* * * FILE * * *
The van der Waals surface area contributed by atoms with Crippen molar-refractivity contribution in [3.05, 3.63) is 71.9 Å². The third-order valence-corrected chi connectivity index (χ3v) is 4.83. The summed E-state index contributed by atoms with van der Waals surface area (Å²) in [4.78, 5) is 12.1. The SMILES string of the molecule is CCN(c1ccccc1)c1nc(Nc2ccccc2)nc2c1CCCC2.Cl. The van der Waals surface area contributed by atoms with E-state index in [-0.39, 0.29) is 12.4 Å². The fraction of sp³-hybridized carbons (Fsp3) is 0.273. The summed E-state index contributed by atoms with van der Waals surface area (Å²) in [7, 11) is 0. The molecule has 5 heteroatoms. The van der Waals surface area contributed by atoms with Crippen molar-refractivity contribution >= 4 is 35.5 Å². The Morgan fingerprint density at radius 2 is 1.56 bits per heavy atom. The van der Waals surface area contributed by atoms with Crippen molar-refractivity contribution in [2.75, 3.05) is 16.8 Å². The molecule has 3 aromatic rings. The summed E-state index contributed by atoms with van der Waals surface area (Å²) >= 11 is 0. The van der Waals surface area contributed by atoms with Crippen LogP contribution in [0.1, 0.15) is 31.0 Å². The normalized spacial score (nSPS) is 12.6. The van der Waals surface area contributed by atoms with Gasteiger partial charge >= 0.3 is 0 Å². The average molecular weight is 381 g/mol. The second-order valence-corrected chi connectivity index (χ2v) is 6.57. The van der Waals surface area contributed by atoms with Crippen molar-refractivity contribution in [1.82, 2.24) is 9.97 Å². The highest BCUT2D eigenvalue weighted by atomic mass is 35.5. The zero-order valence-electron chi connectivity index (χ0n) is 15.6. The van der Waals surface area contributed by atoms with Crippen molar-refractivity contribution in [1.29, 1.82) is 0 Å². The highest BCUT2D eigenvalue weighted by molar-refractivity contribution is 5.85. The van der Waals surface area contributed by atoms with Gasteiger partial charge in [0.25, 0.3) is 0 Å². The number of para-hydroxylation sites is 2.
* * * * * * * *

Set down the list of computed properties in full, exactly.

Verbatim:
The van der Waals surface area contributed by atoms with Crippen molar-refractivity contribution in [3.05, 3.63) is 71.9 Å². The third-order valence-corrected chi connectivity index (χ3v) is 4.83. The summed E-state index contributed by atoms with van der Waals surface area (Å²) in [4.78, 5) is 12.1. The SMILES string of the molecule is CCN(c1ccccc1)c1nc(Nc2ccccc2)nc2c1CCCC2.Cl. The van der Waals surface area contributed by atoms with E-state index in [-0.39, 0.29) is 12.4 Å². The fraction of sp³-hybridized carbons (Fsp3) is 0.273. The summed E-state index contributed by atoms with van der Waals surface area (Å²) in [7, 11) is 0. The molecule has 5 heteroatoms. The van der Waals surface area contributed by atoms with Crippen molar-refractivity contribution >= 4 is 35.5 Å². The Morgan fingerprint density at radius 2 is 1.56 bits per heavy atom. The van der Waals surface area contributed by atoms with Crippen molar-refractivity contribution in [2.75, 3.05) is 16.8 Å². The molecule has 3 aromatic rings. The summed E-state index contributed by atoms with van der Waals surface area (Å²) >= 11 is 0. The van der Waals surface area contributed by atoms with Crippen LogP contribution in [0.1, 0.15) is 31.0 Å². The normalized spacial score (nSPS) is 12.6. The van der Waals surface area contributed by atoms with Gasteiger partial charge >= 0.3 is 0 Å². The average molecular weight is 381 g/mol. The second-order valence-corrected chi connectivity index (χ2v) is 6.57. The van der Waals surface area contributed by atoms with Crippen molar-refractivity contribution in [1.82, 2.24) is 9.97 Å². The highest BCUT2D eigenvalue weighted by atomic mass is 35.5. The zero-order valence-electron chi connectivity index (χ0n) is 15.6. The van der Waals surface area contributed by atoms with Crippen molar-refractivity contribution in [1.29, 1.82) is 0 Å². The highest BCUT2D eigenvalue weighted by molar-refractivity contribution is 5.85. The van der Waals surface area contributed by atoms with Gasteiger partial charge in [0.25, 0.3) is 0 Å². The number of para-hydroxylation sites is 2.